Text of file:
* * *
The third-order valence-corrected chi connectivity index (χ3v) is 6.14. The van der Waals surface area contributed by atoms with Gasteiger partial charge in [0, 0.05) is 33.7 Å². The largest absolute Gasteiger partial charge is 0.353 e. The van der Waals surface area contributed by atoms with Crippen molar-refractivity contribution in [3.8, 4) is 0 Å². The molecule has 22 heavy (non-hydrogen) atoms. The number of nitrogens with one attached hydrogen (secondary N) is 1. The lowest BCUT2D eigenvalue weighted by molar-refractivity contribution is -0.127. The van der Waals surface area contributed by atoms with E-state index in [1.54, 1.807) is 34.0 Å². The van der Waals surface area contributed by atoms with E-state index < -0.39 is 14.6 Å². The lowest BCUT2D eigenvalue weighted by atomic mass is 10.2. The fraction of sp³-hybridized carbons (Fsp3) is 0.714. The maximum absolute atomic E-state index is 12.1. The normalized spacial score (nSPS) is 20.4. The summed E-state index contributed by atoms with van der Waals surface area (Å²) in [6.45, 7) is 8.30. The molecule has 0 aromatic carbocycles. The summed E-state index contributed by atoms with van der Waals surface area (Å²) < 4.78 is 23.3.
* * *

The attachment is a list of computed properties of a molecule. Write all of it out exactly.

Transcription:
The third-order valence-corrected chi connectivity index (χ3v) is 6.14. The van der Waals surface area contributed by atoms with Gasteiger partial charge in [0, 0.05) is 33.7 Å². The largest absolute Gasteiger partial charge is 0.353 e. The van der Waals surface area contributed by atoms with Crippen molar-refractivity contribution in [3.8, 4) is 0 Å². The molecule has 22 heavy (non-hydrogen) atoms. The number of nitrogens with one attached hydrogen (secondary N) is 1. The lowest BCUT2D eigenvalue weighted by molar-refractivity contribution is -0.127. The van der Waals surface area contributed by atoms with E-state index in [1.54, 1.807) is 34.0 Å². The van der Waals surface area contributed by atoms with E-state index < -0.39 is 14.6 Å². The lowest BCUT2D eigenvalue weighted by atomic mass is 10.2. The fraction of sp³-hybridized carbons (Fsp3) is 0.714. The maximum absolute atomic E-state index is 12.1. The normalized spacial score (nSPS) is 20.4. The summed E-state index contributed by atoms with van der Waals surface area (Å²) in [6.45, 7) is 8.30. The molecule has 0 aromatic carbocycles. The summed E-state index contributed by atoms with van der Waals surface area (Å²) < 4.78 is 23.3.